James O'Brien

Florida Panthers forward Jaromir Jagr, center, talks with Florida Panthers goalie Roberto Luongo, second from left, and Tampa Bay Lightning goalie Ben Bishop (30) after the NHL hockey All-Star game skills competition Saturday, Jan. 30, 2016, in Nashville, Tenn. (AP Photo/Mark Humphrey)
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WATCH LIVE: 2016 NHL All-Star Game

Which team will win the $1 million Grand Prize? How will John Scott handle himself? Will Jaromir Jagr just idle toward the end because of fatigue?

Plenty of questions will be answered shortly during the NHL’s 3-on-3 All-Star tournament. You can watch it all unfold on NBCSN and stream it online via the link below.

CLICK HERE TO WATCH

Oh, and if you’re wondering about the rules, check them out here.

Here are the rules for the NHL’s 3-on-3 All Star tournament

Tampa Bay Lightning forward Steven Stamkos (91) talks with, second from left to right, goalies Ben Bishop of Tampa Bay, Roberto Luongo of the Florida Panthers,  and Braden Holtby (70) of the Washington Capitals during the shootout competition at the NHL hockey All-Star game skills competition Saturday, Jan. 30, 2016, in Nashville, Tenn. (AP Photo/Mark Humphrey)
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Want to know how the 2016 NHL All-Star Game’s 3-on-3 tournament will work? Look no further.

  • It’s a three-game tournament, with the winner of the Metropolitan Division vs. Atlantic going up against the winner of the Pacific vs. Central in the final round. The East won the Skills Competition, so they elected to go first.
  • Six forwards, three defensemen and two goalies make up each 11-player team.
  • Each game is 20 minutes long, with two 10-minute periods. There’s a “hard whistle” after the first 10 minutes of each game to signify the end of a period, with teams switching sides.
  • Every goal will be subject to video review.
  • Power plays will be 4-on-3 on 5-on-3. In other words, as usual, there won’t be fewer than three players on the ice for either side.
  • In an interesting wrinkle, minor penalties will last one minute rather than two.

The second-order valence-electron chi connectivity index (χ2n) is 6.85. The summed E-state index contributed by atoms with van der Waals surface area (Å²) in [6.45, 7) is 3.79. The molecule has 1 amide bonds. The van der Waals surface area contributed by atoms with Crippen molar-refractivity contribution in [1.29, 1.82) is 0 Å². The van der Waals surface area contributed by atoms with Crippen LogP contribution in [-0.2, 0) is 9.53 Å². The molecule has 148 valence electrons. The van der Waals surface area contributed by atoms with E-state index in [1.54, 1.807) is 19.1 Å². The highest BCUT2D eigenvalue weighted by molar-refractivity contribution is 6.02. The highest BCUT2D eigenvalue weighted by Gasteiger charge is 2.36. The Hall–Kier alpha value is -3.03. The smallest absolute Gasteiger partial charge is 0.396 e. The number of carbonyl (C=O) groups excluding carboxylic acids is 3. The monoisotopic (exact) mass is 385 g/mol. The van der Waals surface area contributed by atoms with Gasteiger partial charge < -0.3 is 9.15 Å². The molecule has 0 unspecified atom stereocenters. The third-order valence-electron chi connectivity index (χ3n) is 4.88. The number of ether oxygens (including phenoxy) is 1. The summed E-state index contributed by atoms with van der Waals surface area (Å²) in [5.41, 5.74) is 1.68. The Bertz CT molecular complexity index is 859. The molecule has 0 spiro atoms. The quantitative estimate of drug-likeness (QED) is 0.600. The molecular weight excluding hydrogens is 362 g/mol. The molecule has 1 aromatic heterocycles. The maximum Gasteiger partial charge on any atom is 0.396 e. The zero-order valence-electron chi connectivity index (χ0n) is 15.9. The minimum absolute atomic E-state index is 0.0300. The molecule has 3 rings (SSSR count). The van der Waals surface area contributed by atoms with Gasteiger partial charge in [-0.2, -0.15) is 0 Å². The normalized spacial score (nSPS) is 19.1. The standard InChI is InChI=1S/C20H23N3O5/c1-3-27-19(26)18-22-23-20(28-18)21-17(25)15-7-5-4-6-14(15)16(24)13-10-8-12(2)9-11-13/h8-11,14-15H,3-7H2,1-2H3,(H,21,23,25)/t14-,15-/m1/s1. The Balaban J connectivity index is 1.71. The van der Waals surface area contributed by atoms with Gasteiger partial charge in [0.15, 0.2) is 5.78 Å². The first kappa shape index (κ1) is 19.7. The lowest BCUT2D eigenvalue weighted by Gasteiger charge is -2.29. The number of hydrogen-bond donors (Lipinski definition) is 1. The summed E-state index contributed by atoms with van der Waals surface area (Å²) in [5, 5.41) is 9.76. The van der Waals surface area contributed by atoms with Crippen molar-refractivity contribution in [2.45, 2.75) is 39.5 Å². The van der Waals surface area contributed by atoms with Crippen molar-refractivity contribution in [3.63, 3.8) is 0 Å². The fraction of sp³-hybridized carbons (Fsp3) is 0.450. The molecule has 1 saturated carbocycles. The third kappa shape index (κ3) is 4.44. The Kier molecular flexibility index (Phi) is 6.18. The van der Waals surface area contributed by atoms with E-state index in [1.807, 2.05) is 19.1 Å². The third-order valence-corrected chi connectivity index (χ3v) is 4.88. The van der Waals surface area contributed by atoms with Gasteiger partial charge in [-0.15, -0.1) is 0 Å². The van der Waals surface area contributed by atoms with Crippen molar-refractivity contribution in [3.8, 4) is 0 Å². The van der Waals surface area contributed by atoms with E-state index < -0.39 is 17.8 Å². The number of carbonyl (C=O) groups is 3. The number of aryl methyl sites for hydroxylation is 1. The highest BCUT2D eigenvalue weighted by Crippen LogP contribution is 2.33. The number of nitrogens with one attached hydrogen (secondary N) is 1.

• There will be the same officials for all games, with referees Dan O’Rourke and Ian Walsh alongside linesmen Jonny Murray and Vaughan Rody.
  • The grand prize is $1 million, split between members of the winning team.

Got it? Good.

Shea Weber went all-out to win the hardest shot competition

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Heading into the hardest shot portion of Saturday’s fantastic Skills Competition, just about everyone put their money on Shea Weber winning it. Daniel Sedin said he’d wager his salary on as much.

(It probably helped peoples’ confidence that Zdeno Chara didn’t make the All-Star Game.)

Weber didn’t really approach it as a foregone conclusion, though.

He admitted that he was nervous heading into the event, and he used a stick that Sportsnet compared to a “crowbar” to unleash his near-record slapper.

NHL.com provided a behind the scenes (actually, behind the bench) take on the Skills Competition, and the flex of Weber’s stick sure seemed like the talk of the town. One of the best bits came fro Tyler Seguin:

Seguin comes over and starts talking about Weber and the upcoming Hardest Shot competition. He says he tried to flex Weber’s stick and he couldn’t even bend it a little.

“I put my whole body weight into it and I couldn’t do it,” Seguin says. “Either it’s that stiff, or he’s that strong. Or both.”

Weber went with a 130-flex stick, already up from his normal 122. Other All-Star defensemen didn’t even hit the 100 range, as Aaron Ekblad went from his normal 87 to 95. (This Hockey Flex Finder suggests a stick at 112 or so, although it’s plausible that Weber is one of those cases that break the scale.)